Data visualization: our brain needs less than 250 milliseconds to collect, understand and respond to visual information. On the other hand, comparing multiple tables of raw data requires an effort of abstraction and memory that is simply not possible above a certain volume of data.
Quality data visualization gives managers the ability to handle large volumes of data to reveal possible trends. Thanks to dynamic comparison and cross-referencing tools, managers can uncover hidden information, which can only be exposed through massive data analysis.
With its data visualization tools, Netflix obtains data that has already been compared, sorted and put into perspective. Its teams can simply focus on their decision-making.
Example of data visualization at Netflix:
This visualisation provides a real-time overview of connections to the Netflix platform in the United States. This DataViz highlights performance indicators with a map view on the main screen. On the right-hand side of the screen, we see an incident tracking, supplemented by performance indicators over time, such as the number of customer calls and latency.
The screen’s layout is dynamic and can be customized by each user. It provides a real-time understanding of incidents related to connections to the service. Without this tool, assessing metrics was a far more strenuous task. The data is aggregated from several sources and is difficult for a typical employee to access. This data visualization allows their teams to monitor daily activities and prepare simple and relevant presentations for various stakeholders. This is what Netflix calls operational visibility.
The IMPORTANCE OF DATA VISUALIZATION FOR NETFLIX
An upcoming evolution of the tool will highlight recurrences based on data. The data will be updated in real time and provide an optimal overview of the market. The objective is to identify anomalies and trends in order to help decision-makers, according to Netflix’s tech blog.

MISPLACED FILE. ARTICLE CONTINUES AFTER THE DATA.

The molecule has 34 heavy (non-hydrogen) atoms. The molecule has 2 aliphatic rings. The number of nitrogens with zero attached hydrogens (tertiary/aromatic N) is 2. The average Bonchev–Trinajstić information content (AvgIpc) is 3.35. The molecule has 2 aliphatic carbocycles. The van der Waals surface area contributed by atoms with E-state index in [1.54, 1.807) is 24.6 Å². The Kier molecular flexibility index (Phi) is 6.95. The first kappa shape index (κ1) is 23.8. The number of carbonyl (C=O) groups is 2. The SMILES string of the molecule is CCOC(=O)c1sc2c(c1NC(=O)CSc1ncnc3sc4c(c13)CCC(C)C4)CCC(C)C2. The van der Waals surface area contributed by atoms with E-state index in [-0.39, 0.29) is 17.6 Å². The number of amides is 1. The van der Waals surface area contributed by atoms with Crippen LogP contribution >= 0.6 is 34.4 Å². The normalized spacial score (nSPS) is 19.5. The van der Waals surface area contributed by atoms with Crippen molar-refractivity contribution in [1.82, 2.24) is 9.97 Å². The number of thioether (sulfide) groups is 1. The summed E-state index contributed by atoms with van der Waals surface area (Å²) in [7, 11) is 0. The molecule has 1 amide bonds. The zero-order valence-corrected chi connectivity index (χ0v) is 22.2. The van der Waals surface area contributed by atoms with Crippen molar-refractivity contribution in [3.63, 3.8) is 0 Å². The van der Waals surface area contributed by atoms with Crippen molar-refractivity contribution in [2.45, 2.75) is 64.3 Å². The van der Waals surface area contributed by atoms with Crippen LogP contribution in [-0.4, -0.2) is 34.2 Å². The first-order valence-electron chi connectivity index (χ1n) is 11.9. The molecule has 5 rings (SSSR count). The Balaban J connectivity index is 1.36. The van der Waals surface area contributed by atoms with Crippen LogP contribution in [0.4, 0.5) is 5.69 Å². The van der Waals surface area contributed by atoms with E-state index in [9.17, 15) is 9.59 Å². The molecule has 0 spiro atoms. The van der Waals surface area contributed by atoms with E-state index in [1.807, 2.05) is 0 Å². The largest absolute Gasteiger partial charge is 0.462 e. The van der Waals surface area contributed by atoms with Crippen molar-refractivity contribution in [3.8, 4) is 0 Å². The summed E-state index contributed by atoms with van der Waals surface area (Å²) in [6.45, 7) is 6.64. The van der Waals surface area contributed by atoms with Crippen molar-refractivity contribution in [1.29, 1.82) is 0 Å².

The same logic applies to the creation of TV shows. Let’s take House of Cards for instance. Netflix’s flagship show was created based on the analysis of subscriber data.
CREATING TV SHOWS BASED ON CONSUMERS’ TASTES AND PREFERENCES
Data analysts analyzed the audience of the original British show. They discovered that the viewers were fans of actor Kevin Spacey and director David Fincher’s films, following an analysis of subscribers’ interests.
This strategy allows Netflix to create successful series time and time again. Indeed, the company renews over 80% of its seasons, while the industry average sits at 25%. Data analysis presents a clear competitive advantage. It helps businesses understand consumer needs, and provide a targeted offer.
In this regard, Netflix produced 10 different trailers for its House of Cards show. Each targeted to specific audiences. Kevin Spacey fans watched a trailer in which he was heavily featured, while people interested in shows with female protagonists were targeted with a trailer focused on the series’ female characters.
UNIFYING DATA UNDERSTANDING
Data visualization is a solution implemented by companies such as Netflix, Twitter or Amazon to exploit their data.
Netflix owes its growth to its strategic use of collected data. With 150 million subscribers, the company possesses a colossal amount of information about its users. This Big Data Management strategy provides a new approach to reporting and show creation.
Furthermore, data visualization unifies data understanding. Indeed, raw data sets can be ambiguous, as all readers can draw their own conclusions.
Data visualization nullifies this effect and makes data accessible and easy to share. Netflix uses dataviz tools to achieve its communication, reporting and production objectives. Managers access their data in real time. They can monitor the company’s activity while relying on predictive analysis to make more informed decisions.